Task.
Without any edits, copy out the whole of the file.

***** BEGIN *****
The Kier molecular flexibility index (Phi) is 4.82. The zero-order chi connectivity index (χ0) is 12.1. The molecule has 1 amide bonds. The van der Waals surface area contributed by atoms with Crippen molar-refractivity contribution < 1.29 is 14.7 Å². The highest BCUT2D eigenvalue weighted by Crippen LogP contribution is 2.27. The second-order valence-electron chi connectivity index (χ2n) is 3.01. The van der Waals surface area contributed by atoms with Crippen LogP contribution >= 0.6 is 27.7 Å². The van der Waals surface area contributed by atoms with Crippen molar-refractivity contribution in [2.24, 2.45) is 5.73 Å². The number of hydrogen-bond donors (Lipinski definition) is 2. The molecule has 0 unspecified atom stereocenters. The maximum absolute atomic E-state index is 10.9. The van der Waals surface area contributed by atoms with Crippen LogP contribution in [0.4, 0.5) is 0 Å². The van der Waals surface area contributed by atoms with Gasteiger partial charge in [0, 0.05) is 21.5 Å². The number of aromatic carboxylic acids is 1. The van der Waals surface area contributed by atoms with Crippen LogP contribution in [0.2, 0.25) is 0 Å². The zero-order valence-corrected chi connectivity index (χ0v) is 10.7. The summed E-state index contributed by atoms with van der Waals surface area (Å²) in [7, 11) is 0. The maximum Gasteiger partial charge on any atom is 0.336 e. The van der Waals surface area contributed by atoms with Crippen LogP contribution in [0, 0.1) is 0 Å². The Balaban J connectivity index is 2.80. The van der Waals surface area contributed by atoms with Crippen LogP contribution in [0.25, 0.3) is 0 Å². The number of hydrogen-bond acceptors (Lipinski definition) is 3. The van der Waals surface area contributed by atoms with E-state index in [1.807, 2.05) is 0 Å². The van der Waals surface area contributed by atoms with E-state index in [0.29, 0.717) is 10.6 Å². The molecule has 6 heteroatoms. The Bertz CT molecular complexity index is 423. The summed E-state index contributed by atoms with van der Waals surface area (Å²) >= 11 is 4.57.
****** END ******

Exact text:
The Kier molecular flexibility index (Phi) is 4.82. The zero-order chi connectivity index (χ0) is 12.1. The molecule has 1 amide bonds. The van der Waals surface area contributed by atoms with Crippen molar-refractivity contribution < 1.29 is 14.7 Å². The highest BCUT2D eigenvalue weighted by Crippen LogP contribution is 2.27. The second-order valence-electron chi connectivity index (χ2n) is 3.01. The van der Waals surface area contributed by atoms with Crippen LogP contribution >= 0.6 is 27.7 Å². The van der Waals surface area contributed by atoms with Crippen molar-refractivity contribution in [2.24, 2.45) is 5.73 Å². The number of hydrogen-bond donors (Lipinski definition) is 2. The molecule has 0 unspecified atom stereocenters. The maximum absolute atomic E-state index is 10.9. The van der Waals surface area contributed by atoms with Crippen LogP contribution in [0.4, 0.5) is 0 Å². The van der Waals surface area contributed by atoms with Gasteiger partial charge in [0, 0.05) is 21.5 Å². The number of aromatic carboxylic acids is 1. The van der Waals surface area contributed by atoms with Crippen LogP contribution in [0.2, 0.25) is 0 Å². The zero-order valence-corrected chi connectivity index (χ0v) is 10.7. The summed E-state index contributed by atoms with van der Waals surface area (Å²) in [7, 11) is 0. The maximum Gasteiger partial charge on any atom is 0.336 e. The van der Waals surface area contributed by atoms with Crippen LogP contribution in [0, 0.1) is 0 Å². The Balaban J connectivity index is 2.80. The van der Waals surface area contributed by atoms with Crippen LogP contribution in [0.25, 0.3) is 0 Å². The number of hydrogen-bond acceptors (Lipinski definition) is 3. The van der Waals surface area contributed by atoms with E-state index in [1.807, 2.05) is 0 Å². The van der Waals surface area contributed by atoms with E-state index in [0.29, 0.717) is 10.6 Å². The molecule has 6 heteroatoms. The Bertz CT molecular complexity index is 423. The summed E-state index contributed by atoms with van der Waals surface area (Å²) >= 11 is 4.57.